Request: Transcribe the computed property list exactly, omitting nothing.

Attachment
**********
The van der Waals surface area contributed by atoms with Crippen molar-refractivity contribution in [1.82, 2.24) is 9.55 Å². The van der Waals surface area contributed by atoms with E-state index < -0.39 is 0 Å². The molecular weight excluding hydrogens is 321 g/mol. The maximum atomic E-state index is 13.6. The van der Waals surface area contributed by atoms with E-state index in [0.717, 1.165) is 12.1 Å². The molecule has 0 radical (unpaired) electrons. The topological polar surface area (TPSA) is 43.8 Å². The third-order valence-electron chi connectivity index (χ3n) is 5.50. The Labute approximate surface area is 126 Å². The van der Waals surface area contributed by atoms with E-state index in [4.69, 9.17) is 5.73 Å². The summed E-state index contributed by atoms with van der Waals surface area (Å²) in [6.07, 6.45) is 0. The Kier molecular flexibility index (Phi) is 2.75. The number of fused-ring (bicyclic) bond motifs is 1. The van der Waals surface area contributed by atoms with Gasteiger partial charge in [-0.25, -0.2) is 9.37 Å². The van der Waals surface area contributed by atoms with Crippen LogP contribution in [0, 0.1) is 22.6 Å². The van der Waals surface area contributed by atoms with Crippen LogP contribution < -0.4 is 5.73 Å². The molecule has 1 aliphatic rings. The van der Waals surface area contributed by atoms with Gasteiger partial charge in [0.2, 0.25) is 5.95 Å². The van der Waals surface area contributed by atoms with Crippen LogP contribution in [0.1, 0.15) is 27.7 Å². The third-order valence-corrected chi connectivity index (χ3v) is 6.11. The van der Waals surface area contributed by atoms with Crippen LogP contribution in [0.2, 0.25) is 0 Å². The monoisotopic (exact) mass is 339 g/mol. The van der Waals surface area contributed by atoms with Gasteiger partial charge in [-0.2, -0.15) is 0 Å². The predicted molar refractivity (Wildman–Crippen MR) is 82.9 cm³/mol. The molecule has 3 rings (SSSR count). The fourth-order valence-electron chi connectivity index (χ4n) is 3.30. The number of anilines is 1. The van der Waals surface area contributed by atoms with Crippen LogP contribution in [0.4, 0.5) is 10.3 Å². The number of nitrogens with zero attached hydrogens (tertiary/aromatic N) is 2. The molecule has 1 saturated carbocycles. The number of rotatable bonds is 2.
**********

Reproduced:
The van der Waals surface area contributed by atoms with Crippen molar-refractivity contribution in [1.82, 2.24) is 9.55 Å². The van der Waals surface area contributed by atoms with E-state index < -0.39 is 0 Å². The molecular weight excluding hydrogens is 321 g/mol. The maximum atomic E-state index is 13.6. The van der Waals surface area contributed by atoms with E-state index in [0.717, 1.165) is 12.1 Å². The molecule has 0 radical (unpaired) electrons. The topological polar surface area (TPSA) is 43.8 Å². The third-order valence-electron chi connectivity index (χ3n) is 5.50. The Labute approximate surface area is 126 Å². The van der Waals surface area contributed by atoms with E-state index in [4.69, 9.17) is 5.73 Å². The summed E-state index contributed by atoms with van der Waals surface area (Å²) in [6.07, 6.45) is 0. The Kier molecular flexibility index (Phi) is 2.75. The number of fused-ring (bicyclic) bond motifs is 1. The van der Waals surface area contributed by atoms with Gasteiger partial charge in [-0.25, -0.2) is 9.37 Å². The van der Waals surface area contributed by atoms with Crippen LogP contribution in [0, 0.1) is 22.6 Å². The van der Waals surface area contributed by atoms with Crippen LogP contribution < -0.4 is 5.73 Å². The molecule has 1 aliphatic rings. The van der Waals surface area contributed by atoms with Gasteiger partial charge in [0.2, 0.25) is 5.95 Å². The van der Waals surface area contributed by atoms with Crippen LogP contribution in [0.1, 0.15) is 27.7 Å². The third-order valence-corrected chi connectivity index (χ3v) is 6.11. The van der Waals surface area contributed by atoms with Crippen LogP contribution in [0.2, 0.25) is 0 Å². The monoisotopic (exact) mass is 339 g/mol. The van der Waals surface area contributed by atoms with Gasteiger partial charge in [-0.2, -0.15) is 0 Å². The predicted molar refractivity (Wildman–Crippen MR) is 82.9 cm³/mol. The molecule has 3 rings (SSSR count). The fourth-order valence-electron chi connectivity index (χ4n) is 3.30. The number of anilines is 1. The van der Waals surface area contributed by atoms with Crippen LogP contribution in [0.4, 0.5) is 10.3 Å². The number of nitrogens with zero attached hydrogens (tertiary/aromatic N) is 2. The molecule has 1 saturated carbocycles. The number of rotatable bonds is 2.